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December 3rd, 1872 AD (search for this): chapter 1
n which the eyes and hearts of forty millions of people are fixed in passionate hope and dread. President Grant affirms that anarchy reigns in Louisiana. No one doubts the fact; but General McEnery and the White citizens assert that this reign of anarchy was introduced by Grant, and is maintained in New Orleans for purposes of his own. This reign began, they say, two years ago, on the receipt by Stephen B. Packard of a telegram in these words : Washington, Department of Justice, Dec. 3, 1872. You are to enforce the decrees of the United States Courts, no matter by whom resisted, and General Emory will furnish you with the necessary troops for that purpose. George H. Williams, Attorney-General. This message was a riddle. Stephen B. Packard is a carpet-bagger, whom the President has sent to New Orleans as United States Marshal. General Emory is a Federal officer commanding the Department of the Gulf. But who were Marshal Packard and General Emory to fight? No mandat
ark him as a man to carry out their plans. Kellogg was intriguing for the State senator's chair, when the more lucrative and dazzling prize of Governor swung before his eyes. The place is worth eight thousand dollars a year in gold. Except the Governor of Pennsylvania, who receives ten thousand dollars a year, the Governor of Louisiana has the highest pay of any governor in the United States. Governor Coke of Texas has only five thousand, Governor Houston of Alabama only four thousand-Governor Ames of Mississippi only three thousand dollars a year. Besides his eight thousand a year, a Governor of Louisiana has perquisites and patronage worth more than double his official salary. If he wishes to make money fast, and feels no scruple as to means, the wealth of New Orleans, the commerce of the Gulf, are in his hands. Governor Warmoth is said to have found a fortune at the State House. The highest prizes offered to ambition by the State appeared to lie within Kellogg's reach; bu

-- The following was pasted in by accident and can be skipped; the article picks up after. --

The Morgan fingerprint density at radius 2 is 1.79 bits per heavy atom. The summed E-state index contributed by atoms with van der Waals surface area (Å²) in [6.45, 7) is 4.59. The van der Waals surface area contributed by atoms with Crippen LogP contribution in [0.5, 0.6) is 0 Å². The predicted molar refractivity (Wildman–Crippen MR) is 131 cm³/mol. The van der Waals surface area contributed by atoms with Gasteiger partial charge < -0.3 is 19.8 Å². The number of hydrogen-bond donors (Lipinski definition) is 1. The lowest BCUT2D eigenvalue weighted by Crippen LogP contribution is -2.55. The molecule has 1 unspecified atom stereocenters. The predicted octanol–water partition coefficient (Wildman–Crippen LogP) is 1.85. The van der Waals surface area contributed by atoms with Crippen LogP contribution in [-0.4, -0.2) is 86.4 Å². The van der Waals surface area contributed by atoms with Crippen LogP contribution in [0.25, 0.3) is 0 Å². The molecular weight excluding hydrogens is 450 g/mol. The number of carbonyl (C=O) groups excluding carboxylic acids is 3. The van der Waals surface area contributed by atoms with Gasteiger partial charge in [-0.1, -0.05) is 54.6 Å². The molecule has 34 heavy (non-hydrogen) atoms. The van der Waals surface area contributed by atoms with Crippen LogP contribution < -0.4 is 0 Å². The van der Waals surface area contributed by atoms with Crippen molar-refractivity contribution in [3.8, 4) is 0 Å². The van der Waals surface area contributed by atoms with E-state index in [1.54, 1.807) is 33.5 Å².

Caesar Antoine (search for this): chapter 1
f his partisans. It was Saturday morning; on Monday the Chambers were to meet. A Chamber organised by Warmoth would proceed to verify the elections, and would probably refer the great question as to which of the two candidates, McEnery and Kellogg, was legally elected, to the judges of the Supreme Court. Kellogg feared alike the senators and the judges. But how was he to sweep them both aside? Billings, the unscrupulous attorney, who was acting in the Negro interest, proposed that Caesar Antoine, the Negro porter, should be employed to steal a march, not only on the Governor and the Chambers, but on the local courts. The scheme proposed by Billings was adopted and the Negro porter went before Judge Durell, not in open court, but in the Judge's lodgings, and exhibited a bill, setting forth a statement that, whereas he, Caesar C. Antoine, had been duly elected Lieutenant-governor of Louisiana, and whereas he had reason to expect embarrassment in entering on the said office, he
Caesar C. Antoine (search for this): chapter 1